Ruby Sparks (2012)
Directors: Jonathan Dayton, Valerie Faris
Writer: Zoe Kazan
Stars: Paul Dano, Zoe Kazan and Annette Bening
What would you put on paper if you could write yourself the perfect romantic partner? What if the person you created came to life? That is the basic premise for Ruby Sparks but the film is so much more than just the exploration of love and relationships.
Calvin Weir-Fields (Paul Dano) is an acclaimed author, having his first success as a 19 year-old he hasn’t really produced another “literary work of genius” in the last 10 years. He doesn’t have many friends, apart from his brother, and since his last relationship he has been in therapy to deal with all his issues, especially to do with his inability to put pen to paper again. He is your adorkable reclusive author struggling to create his next work of art, and then he dreams of Ruby (Zoe Kazan). She stands backlit by the sun, talking to him and being the perfect imagining of the girl of his dreams. Calvin finds his muse and begins to write the story of Ruby and their relationship. But when strange bits of women’s clothing keep turning up and then Ruby appears in his kitchen one morning, fully formed, a person, a real person, just like in his book, just like in his dream, Calvin freaks out. And who can blame him, he has just seen the living, breathing, talking girl of his dreams. And so begins the bizarre and wonderful ride of Ruby and Calvin. There is only one problem: Calvin. In his creation of Ruby, she is the perfect girl for him, but is Calvin the perfect man for Ruby? And if he isn’t then how can he hold onto her, can he keep writing and change Ruby so she will desire and want to stay even though Calvin is just an asshole sometimes?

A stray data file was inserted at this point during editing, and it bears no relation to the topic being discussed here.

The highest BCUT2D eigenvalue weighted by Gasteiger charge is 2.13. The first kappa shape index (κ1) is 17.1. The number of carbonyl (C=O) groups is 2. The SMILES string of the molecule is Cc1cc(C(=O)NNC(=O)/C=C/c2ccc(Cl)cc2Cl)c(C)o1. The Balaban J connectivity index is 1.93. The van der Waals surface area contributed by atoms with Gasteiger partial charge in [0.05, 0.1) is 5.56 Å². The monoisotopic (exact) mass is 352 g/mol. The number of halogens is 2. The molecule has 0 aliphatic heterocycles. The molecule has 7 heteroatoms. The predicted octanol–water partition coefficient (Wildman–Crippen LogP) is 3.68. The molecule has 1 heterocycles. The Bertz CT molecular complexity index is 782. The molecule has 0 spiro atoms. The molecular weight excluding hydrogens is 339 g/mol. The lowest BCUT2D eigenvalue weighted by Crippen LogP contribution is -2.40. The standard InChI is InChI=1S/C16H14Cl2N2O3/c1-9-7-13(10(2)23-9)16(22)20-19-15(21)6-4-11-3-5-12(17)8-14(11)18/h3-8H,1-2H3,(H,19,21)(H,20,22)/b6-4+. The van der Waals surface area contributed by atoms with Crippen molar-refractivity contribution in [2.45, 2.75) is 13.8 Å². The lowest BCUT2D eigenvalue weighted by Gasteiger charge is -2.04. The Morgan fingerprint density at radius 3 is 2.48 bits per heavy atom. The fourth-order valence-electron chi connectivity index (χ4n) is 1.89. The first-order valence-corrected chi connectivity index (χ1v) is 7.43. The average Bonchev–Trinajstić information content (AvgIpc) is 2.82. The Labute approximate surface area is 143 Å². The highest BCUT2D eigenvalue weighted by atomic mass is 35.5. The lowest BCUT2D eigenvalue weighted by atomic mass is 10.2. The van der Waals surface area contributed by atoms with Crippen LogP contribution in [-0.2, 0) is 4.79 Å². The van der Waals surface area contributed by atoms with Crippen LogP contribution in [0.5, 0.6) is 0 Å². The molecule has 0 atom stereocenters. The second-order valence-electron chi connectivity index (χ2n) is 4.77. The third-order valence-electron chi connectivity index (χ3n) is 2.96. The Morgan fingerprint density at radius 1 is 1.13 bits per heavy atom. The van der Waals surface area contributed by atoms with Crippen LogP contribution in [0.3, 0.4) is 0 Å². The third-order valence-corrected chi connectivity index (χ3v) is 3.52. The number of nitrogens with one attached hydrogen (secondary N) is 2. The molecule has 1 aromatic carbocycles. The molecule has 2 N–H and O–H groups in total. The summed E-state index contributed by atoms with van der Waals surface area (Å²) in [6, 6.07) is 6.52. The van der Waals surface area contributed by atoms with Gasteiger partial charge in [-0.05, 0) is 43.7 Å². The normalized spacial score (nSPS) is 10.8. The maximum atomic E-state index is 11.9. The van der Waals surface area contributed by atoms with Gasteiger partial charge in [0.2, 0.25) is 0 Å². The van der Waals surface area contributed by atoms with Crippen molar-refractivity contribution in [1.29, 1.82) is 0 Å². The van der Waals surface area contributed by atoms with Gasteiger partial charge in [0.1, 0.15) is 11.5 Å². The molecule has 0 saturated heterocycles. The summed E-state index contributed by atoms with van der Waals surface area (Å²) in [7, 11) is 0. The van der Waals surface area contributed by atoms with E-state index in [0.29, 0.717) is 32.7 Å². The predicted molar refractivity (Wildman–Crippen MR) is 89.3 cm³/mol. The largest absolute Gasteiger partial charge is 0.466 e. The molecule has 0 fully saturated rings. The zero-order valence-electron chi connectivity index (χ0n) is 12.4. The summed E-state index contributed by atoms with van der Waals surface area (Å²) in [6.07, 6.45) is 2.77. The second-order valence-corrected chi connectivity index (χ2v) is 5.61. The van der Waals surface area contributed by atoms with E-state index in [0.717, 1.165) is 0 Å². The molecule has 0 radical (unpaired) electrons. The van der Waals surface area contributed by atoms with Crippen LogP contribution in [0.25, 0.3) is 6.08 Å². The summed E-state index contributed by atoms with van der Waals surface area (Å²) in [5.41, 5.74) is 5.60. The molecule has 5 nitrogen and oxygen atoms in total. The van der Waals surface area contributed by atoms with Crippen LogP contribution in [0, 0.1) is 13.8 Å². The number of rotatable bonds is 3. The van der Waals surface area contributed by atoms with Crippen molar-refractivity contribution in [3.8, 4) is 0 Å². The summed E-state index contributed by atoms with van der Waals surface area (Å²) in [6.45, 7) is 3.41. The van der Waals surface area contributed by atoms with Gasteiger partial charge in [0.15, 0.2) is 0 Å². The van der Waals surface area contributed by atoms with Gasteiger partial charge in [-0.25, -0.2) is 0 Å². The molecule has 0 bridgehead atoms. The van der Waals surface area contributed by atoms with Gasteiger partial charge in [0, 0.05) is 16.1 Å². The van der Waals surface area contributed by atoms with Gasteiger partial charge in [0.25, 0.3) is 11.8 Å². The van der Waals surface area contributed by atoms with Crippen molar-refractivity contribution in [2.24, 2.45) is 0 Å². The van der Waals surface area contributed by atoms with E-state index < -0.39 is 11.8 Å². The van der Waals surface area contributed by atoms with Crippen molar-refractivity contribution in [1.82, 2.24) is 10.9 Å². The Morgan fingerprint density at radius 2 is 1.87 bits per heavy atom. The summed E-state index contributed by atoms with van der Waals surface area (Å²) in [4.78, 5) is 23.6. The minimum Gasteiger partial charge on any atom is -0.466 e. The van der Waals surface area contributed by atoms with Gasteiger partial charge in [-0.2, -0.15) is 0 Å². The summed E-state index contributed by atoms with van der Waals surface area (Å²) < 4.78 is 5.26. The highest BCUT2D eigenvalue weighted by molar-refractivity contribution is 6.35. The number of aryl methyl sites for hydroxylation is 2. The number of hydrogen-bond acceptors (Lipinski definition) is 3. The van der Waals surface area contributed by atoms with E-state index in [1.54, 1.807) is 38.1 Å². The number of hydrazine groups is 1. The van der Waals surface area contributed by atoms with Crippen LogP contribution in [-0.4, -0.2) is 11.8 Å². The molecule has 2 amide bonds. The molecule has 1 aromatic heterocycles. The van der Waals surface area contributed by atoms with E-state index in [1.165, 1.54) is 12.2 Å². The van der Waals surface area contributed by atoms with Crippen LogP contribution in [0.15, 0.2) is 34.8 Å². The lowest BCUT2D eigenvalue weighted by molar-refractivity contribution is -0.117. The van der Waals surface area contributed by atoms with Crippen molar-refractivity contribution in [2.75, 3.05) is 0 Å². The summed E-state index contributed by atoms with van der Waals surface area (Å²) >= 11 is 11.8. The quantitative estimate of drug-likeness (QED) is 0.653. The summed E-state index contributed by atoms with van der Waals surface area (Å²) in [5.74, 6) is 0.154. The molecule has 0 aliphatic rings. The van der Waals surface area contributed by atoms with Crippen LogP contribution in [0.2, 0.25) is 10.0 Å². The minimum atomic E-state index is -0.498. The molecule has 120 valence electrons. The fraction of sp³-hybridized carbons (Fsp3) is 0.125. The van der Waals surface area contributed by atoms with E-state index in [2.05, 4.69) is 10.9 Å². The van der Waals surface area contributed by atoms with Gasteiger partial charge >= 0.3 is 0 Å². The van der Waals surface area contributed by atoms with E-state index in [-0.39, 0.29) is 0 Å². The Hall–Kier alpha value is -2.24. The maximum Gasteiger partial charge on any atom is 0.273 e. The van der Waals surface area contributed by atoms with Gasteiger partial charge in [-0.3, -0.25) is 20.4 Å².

The film is beautifully crafted from every aspect of this idea and Zoe Kazan is a “genius” for being able to create such a well thought through and produced film. I cannot find flaws in this masterful creation of a film. The more I reflect on it the more I come to love it. Calvin is the right amount of romantic, recluse, and asshole. Ruby is a character of imagination and reality combined and Kazan brings to life the dream with a sweetness and depth that captivates. There are some key moments (which I will try not to spoil here) that brought me to a convulsion of wanting to laugh and cry at the same time, the shock, horror and pain of the way we treat each other as humans when we love so deeply is conveyed with such honest power that I can not even come to grips with how Kazan and Dano were able to act so fiercely and faithfully to their characters. The pain of love and loss is one of the reasons why this film works. It may be based on a silly, unrealistic hypothesis but it provides us as viewers with the perfect amount of imagining to process on what relationships can really be like. The complexity of love and the way it can transform us and engulf us is confusing. Love is a mystery of humanity that may never be fully understood but that we will always seek to find answers to. Kazan provides us with a way of exploring the aspects of love that cause us pain: miscommunication, unmet expectations, selfishness, pride, and stubbornness. But her real genius is helping us to see the solution to our pain. The way this film is resolved is satisfying and it feels resolved with that little added hope of a brighter future for our troubled protagonist.
Thank you Zoe Kazan for writing a beautiful, unconventional love story that will continuously remind me that relationships are always about two people, not just one, and that loving is about giving as much as it is about receiving.
Go and see this film, you will not regret it for a single moment.